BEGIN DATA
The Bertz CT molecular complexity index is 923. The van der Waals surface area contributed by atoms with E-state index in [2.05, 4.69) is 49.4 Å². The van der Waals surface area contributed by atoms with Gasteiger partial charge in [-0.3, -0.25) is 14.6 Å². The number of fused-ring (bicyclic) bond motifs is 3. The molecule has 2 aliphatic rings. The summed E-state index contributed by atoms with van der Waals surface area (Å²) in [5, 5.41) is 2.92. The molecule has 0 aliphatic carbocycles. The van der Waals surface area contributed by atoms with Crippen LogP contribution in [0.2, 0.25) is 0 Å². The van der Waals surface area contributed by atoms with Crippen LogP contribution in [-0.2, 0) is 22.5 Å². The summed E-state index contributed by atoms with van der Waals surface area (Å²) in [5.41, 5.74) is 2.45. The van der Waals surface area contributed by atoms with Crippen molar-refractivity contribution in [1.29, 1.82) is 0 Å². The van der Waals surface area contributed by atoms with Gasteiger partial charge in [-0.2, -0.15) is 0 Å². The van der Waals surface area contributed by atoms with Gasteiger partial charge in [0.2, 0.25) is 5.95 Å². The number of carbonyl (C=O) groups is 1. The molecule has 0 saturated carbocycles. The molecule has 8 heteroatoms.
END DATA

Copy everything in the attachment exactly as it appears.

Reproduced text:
The Bertz CT molecular complexity index is 923. The van der Waals surface area contributed by atoms with E-state index in [2.05, 4.69) is 49.4 Å². The van der Waals surface area contributed by atoms with Gasteiger partial charge in [-0.3, -0.25) is 14.6 Å². The number of fused-ring (bicyclic) bond motifs is 3. The molecule has 2 aliphatic rings. The summed E-state index contributed by atoms with van der Waals surface area (Å²) in [5, 5.41) is 2.92. The molecule has 0 aliphatic carbocycles. The van der Waals surface area contributed by atoms with Crippen LogP contribution in [0.2, 0.25) is 0 Å². The van der Waals surface area contributed by atoms with Crippen LogP contribution in [-0.2, 0) is 22.5 Å². The summed E-state index contributed by atoms with van der Waals surface area (Å²) in [5.41, 5.74) is 2.45. The van der Waals surface area contributed by atoms with Crippen molar-refractivity contribution in [1.29, 1.82) is 0 Å². The van der Waals surface area contributed by atoms with Gasteiger partial charge in [-0.2, -0.15) is 0 Å². The van der Waals surface area contributed by atoms with Gasteiger partial charge in [0.2, 0.25) is 5.95 Å². The number of carbonyl (C=O) groups is 1. The molecule has 0 saturated carbocycles. The molecule has 8 heteroatoms.